Massive digital hoardings also came up in San Jose ahead of the much anticipated grand reception.

SAN JOSE, CALIFORNIA (Reuters/Agencies) - Lights flashed and chants of "Modi, Modi" filled the 18,000-seat sports arena in San Jose, California, on Sunday as the Indian premier took the stage for the final event of his Silicon Valley tour, marked by sporadic protests over his human rights record.

Prime Minister Narendra Modi was winding up a whirlwind two-day U.S. West Coast trip and Sunday s event followed visits to some of the world s biggest technology companies, hoping to convince them to bring more investment and jobs to India.

Though Modi remains wildly popular in India with an 87 percent approval rating, some of his stops were met with protests of his human rights record. Some claim that Modi did not do enough to stop 2002 religious riots in Gujarat that killed about 1,000 people, mostly Muslims, when he was chief minister of the state. He has vehemently denied any wrongdoing.

Mostly Sikh protesters calling on Modi to answer for his rights record temporarily blocked one of Facebook s entrances. Several hundred people gathered outside San Jose s SAP Center ahead of Modi s speech that lasted several hours. Half were protesters shouting over metal barricades and holding signs that said "Modi believes in violence, not development," and "#ModiFail" that resulted in several scuffles.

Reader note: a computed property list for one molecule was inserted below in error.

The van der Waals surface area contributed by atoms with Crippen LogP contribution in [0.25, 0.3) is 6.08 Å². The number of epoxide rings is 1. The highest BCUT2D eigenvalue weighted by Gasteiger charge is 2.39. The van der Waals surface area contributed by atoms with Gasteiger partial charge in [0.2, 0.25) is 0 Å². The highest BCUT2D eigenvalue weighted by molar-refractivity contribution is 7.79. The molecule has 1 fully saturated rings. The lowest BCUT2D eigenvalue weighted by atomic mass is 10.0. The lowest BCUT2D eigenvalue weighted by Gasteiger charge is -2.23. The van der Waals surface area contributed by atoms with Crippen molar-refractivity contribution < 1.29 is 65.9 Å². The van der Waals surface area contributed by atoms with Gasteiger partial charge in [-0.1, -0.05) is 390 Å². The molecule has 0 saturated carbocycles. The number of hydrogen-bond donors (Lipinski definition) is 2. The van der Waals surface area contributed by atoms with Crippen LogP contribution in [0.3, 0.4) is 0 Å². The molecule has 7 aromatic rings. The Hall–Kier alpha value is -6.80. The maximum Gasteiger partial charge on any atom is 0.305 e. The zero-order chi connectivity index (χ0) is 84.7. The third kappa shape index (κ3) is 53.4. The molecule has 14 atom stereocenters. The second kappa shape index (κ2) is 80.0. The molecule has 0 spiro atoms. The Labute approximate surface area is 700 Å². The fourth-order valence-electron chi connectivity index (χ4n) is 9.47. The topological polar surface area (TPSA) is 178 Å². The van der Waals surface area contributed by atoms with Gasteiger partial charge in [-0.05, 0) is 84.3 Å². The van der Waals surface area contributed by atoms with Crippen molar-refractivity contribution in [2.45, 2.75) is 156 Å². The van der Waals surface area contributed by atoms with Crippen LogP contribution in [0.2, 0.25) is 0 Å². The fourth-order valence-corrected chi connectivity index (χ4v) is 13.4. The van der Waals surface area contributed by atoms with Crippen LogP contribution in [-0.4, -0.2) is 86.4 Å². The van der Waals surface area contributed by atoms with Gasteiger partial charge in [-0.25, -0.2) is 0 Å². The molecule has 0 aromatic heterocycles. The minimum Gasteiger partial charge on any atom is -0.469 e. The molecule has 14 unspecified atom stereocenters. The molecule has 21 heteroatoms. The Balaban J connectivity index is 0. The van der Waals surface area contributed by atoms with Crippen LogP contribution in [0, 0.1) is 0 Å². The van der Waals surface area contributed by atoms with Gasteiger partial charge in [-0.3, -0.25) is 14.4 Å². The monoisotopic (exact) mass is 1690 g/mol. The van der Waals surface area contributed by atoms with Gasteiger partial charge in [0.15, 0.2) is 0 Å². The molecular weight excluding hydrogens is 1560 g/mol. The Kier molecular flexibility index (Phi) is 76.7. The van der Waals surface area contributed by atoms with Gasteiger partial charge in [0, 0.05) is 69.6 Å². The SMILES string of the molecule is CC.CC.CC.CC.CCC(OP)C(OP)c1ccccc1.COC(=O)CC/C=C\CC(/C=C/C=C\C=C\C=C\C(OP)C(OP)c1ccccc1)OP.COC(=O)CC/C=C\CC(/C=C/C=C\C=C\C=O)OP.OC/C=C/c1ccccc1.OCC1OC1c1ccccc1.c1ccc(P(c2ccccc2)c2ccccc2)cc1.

According to International Business Times (IBT) report, massive digital hoardings also came up in San Jose, California ahead of the much anticipated grand reception at SAP Center organised for Prime Minister Narendra Modi, accusing him of implementing "regressive" policies in India that hamper "freedoms and human rights" of Indian communities.

The hoardings have reportedly been put up by the Alliance for Justice and Accountability (AJA), a liberal judicial watchdog group in the United States.

"Narendra Modi is visiting Silicon Valley to talk about  Digital India, but we are worried by his record. Digital Indians deserve strong privacy and free speech protection," Anirvan Chatterjee of AJA said.

Dozens of electronic hoardings with messages such as "Respect India #RejectModi Say no to human rights abuses" have been put up on San Jose streets. Another protest banner reads "Prime Minister Modi, Stop forced religious conversions of Christians and Muslims in India".

The group also pointed out that Modi, who was banned by the United States government from entering the country for his alleged role in the 2002 Gujarat riots currently enjoys "diplomatic immunity".

Since getting elected, India has witnessed an increase in violence against Christians, Muslims, Sikhs, Dalits and other marginalised communities, the US-based anti-Modi group claimed.

AJA emphasised in its statement that while Modi is being welcomed at SAP Center in San Jose as part of his global PR campaign, it will assemble in "safe permitted free speech areas" to tell people about the "other side of the story".

The group has also launched a website--Modifail.com--to expose the "false claims perpetuated" by the Modi government.